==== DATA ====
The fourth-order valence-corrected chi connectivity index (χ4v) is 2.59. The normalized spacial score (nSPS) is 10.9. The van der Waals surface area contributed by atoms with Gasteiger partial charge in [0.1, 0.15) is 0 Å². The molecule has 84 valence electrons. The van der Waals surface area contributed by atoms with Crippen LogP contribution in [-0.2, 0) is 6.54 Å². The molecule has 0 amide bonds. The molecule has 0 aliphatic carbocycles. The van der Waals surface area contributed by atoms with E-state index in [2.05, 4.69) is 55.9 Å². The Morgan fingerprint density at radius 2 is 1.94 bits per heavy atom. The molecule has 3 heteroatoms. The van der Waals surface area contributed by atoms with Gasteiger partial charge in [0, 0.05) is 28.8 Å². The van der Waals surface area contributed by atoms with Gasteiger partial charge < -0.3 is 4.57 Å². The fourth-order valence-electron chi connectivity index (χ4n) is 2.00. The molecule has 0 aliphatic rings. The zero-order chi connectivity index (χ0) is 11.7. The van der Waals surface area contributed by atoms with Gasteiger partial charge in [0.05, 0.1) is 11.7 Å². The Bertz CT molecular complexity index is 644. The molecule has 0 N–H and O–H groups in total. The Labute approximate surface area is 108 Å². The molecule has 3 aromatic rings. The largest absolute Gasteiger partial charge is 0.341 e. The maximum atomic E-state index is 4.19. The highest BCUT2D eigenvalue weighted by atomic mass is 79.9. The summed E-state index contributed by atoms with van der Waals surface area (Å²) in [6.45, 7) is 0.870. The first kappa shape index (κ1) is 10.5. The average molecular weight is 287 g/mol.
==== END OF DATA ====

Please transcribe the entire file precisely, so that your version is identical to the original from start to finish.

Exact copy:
The fourth-order valence-corrected chi connectivity index (χ4v) is 2.59. The normalized spacial score (nSPS) is 10.9. The van der Waals surface area contributed by atoms with Gasteiger partial charge in [0.1, 0.15) is 0 Å². The molecule has 84 valence electrons. The van der Waals surface area contributed by atoms with Crippen LogP contribution in [-0.2, 0) is 6.54 Å². The molecule has 0 amide bonds. The molecule has 0 aliphatic carbocycles. The van der Waals surface area contributed by atoms with E-state index in [2.05, 4.69) is 55.9 Å². The Morgan fingerprint density at radius 2 is 1.94 bits per heavy atom. The molecule has 3 heteroatoms. The van der Waals surface area contributed by atoms with Gasteiger partial charge in [0, 0.05) is 28.8 Å². The van der Waals surface area contributed by atoms with Gasteiger partial charge < -0.3 is 4.57 Å². The fourth-order valence-electron chi connectivity index (χ4n) is 2.00. The molecule has 0 aliphatic rings. The zero-order chi connectivity index (χ0) is 11.7. The van der Waals surface area contributed by atoms with Gasteiger partial charge in [0.05, 0.1) is 11.7 Å². The Bertz CT molecular complexity index is 644. The molecule has 0 N–H and O–H groups in total. The Labute approximate surface area is 108 Å². The molecule has 3 aromatic rings. The largest absolute Gasteiger partial charge is 0.341 e. The maximum atomic E-state index is 4.19. The highest BCUT2D eigenvalue weighted by atomic mass is 79.9. The summed E-state index contributed by atoms with van der Waals surface area (Å²) in [6.45, 7) is 0.870. The first kappa shape index (κ1) is 10.5. The average molecular weight is 287 g/mol.